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International Standard Bible Encyclopedia
1. Two Different Nationalities:
In Genesis 10:13 Ludim appears as the firstborn of Mizraim (Egypt), and in Genesis 10:22 Lud is the fourth son of Shem. We have therefore to do with two different nationalities bearing the same name, and not always easy to distinguish. 1 Chronicles 1:11 , 1 Chronicles 1:17 simply repeat the statements of Genesis 10:13 , Genesis 10:22 . In Isaiah 66:19 Lud is mentioned with Tarshish and Pul (generally regarded as a mistake for Phut), Tubal, Javan, and the isles. Accepting this emendation, the passage agrees with Jeremiah 46:9 , where the Ludim are spoken of with Kush and Phut as the allies of Egypt; and also with Ezekiel 27:10 , where Lud is referred to with Persia and Put as soldiers of Tyre. Lud, again, is mentioned with Ethiopia (Gush), Put, all the mingled people, Cab, and the children of the land which is in league (or, margin "the land of the covenant"), which were all to fall by the sword (Ezekiel 30:5 ).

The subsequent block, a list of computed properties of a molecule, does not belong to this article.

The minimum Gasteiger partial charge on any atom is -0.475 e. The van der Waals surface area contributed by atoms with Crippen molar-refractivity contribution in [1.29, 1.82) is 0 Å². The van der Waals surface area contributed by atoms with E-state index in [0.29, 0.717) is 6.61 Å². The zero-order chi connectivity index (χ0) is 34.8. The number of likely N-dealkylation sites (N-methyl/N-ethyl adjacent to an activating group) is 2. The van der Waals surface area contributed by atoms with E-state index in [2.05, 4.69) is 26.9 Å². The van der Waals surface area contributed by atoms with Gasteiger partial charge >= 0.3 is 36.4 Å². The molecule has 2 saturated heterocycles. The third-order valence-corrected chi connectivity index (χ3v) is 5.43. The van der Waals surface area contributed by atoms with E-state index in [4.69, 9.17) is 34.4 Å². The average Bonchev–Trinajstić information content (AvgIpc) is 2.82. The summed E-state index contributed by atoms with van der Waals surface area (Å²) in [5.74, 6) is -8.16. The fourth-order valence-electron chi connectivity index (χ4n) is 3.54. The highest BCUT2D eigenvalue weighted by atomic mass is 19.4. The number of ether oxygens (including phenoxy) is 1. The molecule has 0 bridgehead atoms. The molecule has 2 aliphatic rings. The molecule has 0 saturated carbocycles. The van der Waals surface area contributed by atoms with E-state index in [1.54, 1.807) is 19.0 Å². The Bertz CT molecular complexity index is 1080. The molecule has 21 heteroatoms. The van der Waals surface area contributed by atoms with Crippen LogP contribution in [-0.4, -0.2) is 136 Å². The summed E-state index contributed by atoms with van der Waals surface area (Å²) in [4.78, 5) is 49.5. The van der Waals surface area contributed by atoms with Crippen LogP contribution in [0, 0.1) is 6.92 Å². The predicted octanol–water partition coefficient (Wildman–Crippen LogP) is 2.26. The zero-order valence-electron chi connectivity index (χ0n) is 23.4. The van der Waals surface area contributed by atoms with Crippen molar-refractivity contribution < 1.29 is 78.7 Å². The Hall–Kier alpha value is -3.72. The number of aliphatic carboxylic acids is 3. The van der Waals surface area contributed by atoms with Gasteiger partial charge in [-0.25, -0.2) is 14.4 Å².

2. The Semitic Lud:
Coming to the Semitic Lud, it is to be noted that the Assyrians called Lydia
3. Not Recognizable as Semitic Later:
Naturally Lydia was not recognizable as Semitic in classical times. The existence of Lud in the neighborhood of Egypt as well as in Asia Minor finds parallels in the Syrian
4. Egyptian Lud Not Recognizable:
Everything points, therefore, to the Semitic Lud and Ludim being Lydia, and the identification may be regarded as satisfactory. It is altogether otherwise with the Egyptian Lud and Ludim, however, about which little can be said at present. The reference to a city which seems to be
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Orr, James, M.A., D.D. General Editor. Entry for 'Lud; Ludim'. International Standard Bible Encyclopedia. https://www.studylight.org/encyclopedias/eng/isb/l/lud-ludim.html. 1915.